Latest Arctic Sun medical device Stories
Therapeutic Hypothermia equipment market has over 10 devices, yet Therapeutic Hypothermia remains underused.
Whole body cooling in comatose patients who have suffered a heart attack can limit the damage to brain tissue caused by the restoration of blood flow and oxygen.
Therapeutic hypothermia – cooling the body and brain down to 33°C – is the method used worldwide to treat cardiac arrest, even though a lower body temperature may raise the risk of side-effects.
The brain-preserving cooling treatment known as therapeutic hypothermia is rarely being used in patients who suffer cardiac arrest while in the hospital, despite its proven potential to improve survival and neurological function.
LOUISVILLE, Colo., May 25, 2011 /PRNewswire/ -- MedivanceÂ®, Inc. today announced that it had been named to the Mercury 100 ranking of fastest growing companies in the Boulder Valley as determined by the Boulder County Business Report.
Mayo Clinic researchers confirmed that patients who receive therapeutic hypothermia after resuscitation from cardiac arrest have favorable chances of surviving the event and recovering good functional status.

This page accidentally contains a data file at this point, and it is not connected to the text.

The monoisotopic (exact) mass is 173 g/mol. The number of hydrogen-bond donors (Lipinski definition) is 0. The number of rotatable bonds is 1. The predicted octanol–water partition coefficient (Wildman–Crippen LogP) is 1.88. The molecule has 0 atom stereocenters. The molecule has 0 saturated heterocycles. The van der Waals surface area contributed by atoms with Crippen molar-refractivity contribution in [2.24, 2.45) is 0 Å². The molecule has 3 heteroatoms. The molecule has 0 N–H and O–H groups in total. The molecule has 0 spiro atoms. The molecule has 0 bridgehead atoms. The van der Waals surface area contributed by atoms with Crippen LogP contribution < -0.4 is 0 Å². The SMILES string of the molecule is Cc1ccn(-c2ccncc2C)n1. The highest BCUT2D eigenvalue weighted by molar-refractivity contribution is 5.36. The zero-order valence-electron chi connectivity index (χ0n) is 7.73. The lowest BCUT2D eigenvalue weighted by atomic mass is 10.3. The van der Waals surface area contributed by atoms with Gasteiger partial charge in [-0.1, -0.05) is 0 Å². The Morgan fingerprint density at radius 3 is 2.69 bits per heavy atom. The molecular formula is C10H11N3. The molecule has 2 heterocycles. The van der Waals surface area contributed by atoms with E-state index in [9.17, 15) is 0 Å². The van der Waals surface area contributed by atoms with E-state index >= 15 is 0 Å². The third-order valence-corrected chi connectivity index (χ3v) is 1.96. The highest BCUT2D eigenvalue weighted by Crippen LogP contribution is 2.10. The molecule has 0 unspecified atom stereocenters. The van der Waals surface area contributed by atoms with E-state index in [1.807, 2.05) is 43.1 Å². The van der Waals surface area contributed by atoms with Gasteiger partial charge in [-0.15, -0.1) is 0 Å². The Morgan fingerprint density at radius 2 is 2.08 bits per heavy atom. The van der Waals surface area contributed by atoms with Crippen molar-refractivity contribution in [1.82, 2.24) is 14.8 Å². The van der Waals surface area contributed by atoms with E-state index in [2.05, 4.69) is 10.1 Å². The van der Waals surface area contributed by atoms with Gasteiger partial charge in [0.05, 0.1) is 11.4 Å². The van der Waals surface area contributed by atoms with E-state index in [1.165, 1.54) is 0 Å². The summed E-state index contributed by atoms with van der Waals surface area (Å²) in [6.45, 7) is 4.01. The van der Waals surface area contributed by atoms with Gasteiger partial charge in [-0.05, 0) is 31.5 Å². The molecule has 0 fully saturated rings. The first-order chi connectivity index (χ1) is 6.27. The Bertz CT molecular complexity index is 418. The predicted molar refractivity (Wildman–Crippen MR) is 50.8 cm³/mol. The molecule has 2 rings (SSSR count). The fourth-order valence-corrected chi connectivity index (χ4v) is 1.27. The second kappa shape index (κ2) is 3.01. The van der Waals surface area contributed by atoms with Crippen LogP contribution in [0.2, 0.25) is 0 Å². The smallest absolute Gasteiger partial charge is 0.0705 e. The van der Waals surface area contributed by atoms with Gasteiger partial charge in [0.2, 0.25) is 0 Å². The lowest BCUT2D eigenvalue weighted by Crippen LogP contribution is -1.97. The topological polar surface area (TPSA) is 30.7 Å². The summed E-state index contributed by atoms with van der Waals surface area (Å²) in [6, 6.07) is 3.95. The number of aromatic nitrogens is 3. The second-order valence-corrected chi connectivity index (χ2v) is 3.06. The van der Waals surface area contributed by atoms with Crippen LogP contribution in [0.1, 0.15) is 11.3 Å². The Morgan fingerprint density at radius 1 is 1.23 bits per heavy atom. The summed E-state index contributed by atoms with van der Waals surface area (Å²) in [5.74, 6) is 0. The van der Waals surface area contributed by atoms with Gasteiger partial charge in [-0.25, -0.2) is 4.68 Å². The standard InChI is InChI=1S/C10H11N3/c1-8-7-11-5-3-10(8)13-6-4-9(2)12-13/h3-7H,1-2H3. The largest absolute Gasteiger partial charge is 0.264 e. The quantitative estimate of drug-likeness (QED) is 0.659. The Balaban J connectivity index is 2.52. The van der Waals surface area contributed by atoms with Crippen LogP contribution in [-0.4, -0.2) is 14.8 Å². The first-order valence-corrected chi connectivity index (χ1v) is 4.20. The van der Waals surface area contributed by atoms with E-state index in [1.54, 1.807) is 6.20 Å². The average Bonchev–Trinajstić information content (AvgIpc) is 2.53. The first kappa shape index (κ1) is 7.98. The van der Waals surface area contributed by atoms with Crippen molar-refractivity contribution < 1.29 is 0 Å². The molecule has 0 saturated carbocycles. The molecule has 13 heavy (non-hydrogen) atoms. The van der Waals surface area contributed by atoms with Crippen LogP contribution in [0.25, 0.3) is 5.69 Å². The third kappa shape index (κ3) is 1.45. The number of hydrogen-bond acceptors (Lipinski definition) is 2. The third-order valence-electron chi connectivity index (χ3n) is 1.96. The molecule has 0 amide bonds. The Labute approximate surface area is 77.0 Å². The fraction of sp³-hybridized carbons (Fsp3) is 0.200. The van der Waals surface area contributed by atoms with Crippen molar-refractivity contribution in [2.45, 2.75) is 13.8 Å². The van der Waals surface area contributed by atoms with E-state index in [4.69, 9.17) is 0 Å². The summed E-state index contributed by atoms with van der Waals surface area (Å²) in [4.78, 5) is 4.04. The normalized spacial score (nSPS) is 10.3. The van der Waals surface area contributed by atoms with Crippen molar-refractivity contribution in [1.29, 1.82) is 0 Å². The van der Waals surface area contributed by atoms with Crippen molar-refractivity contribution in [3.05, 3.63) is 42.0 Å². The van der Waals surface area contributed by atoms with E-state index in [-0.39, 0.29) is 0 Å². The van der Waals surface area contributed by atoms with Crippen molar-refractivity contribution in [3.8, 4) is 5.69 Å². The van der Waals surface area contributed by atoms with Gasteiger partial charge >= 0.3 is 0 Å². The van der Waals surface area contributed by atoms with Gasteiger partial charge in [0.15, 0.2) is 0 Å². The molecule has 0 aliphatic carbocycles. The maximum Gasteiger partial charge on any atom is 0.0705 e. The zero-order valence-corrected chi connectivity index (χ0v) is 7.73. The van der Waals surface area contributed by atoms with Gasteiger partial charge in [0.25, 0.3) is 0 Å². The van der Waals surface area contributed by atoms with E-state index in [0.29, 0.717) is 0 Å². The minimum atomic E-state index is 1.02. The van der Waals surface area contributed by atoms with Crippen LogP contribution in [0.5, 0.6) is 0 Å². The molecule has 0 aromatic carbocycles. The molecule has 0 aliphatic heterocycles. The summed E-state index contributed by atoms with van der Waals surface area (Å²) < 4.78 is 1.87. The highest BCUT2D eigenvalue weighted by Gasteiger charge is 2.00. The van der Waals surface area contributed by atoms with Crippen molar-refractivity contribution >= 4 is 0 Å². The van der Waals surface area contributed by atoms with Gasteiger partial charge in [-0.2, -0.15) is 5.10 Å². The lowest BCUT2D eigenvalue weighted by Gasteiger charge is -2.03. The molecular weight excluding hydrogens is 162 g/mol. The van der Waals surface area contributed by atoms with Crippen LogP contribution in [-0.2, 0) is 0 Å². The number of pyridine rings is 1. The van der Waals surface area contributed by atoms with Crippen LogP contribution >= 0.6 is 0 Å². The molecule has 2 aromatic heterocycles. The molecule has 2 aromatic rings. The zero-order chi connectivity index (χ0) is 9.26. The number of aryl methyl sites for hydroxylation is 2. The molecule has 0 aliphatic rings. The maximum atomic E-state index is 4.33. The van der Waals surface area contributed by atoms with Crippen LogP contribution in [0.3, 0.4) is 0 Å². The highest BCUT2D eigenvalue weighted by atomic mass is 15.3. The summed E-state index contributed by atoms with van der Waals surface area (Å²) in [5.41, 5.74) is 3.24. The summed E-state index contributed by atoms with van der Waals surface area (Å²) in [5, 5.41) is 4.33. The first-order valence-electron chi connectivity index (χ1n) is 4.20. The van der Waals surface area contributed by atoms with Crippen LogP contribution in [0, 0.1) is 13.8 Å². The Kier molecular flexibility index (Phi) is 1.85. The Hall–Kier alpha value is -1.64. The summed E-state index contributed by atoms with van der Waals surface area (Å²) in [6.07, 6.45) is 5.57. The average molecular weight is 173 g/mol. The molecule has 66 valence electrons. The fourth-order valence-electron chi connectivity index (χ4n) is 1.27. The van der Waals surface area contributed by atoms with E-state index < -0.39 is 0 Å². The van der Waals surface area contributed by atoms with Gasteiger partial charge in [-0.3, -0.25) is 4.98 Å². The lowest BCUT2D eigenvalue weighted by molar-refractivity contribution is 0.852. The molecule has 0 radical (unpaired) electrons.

LOUISVILLE, Colo., Sept. 15 /PRNewswire/ -- Medivance today announced the introduction of its next-generation therapeutic temperature management device, the non-invasive Arctic SunÂ® 5000.
LOUISVILLE, Colo., May 25 /PRNewswire/ -- A day after delivering her fourth child at Anaheim Regional Medical Center in Anaheim, California last December, 34-year-old Brynn Ervin suffered a cardiac arrest, the result of massive blood clots lodged in the main arteries that take blood to her lungs.
LOUISVILLE, Colo., Jan.
LOUISVILLE, Colo., Sept. 9 /PRNewswire/ -- The number of Arctic Sun(R) users among hospitals ranked top 20 jumped to 90 percent this year from 72 percent last year, Medivance announced today.
- Emitting flashes of light; glittering.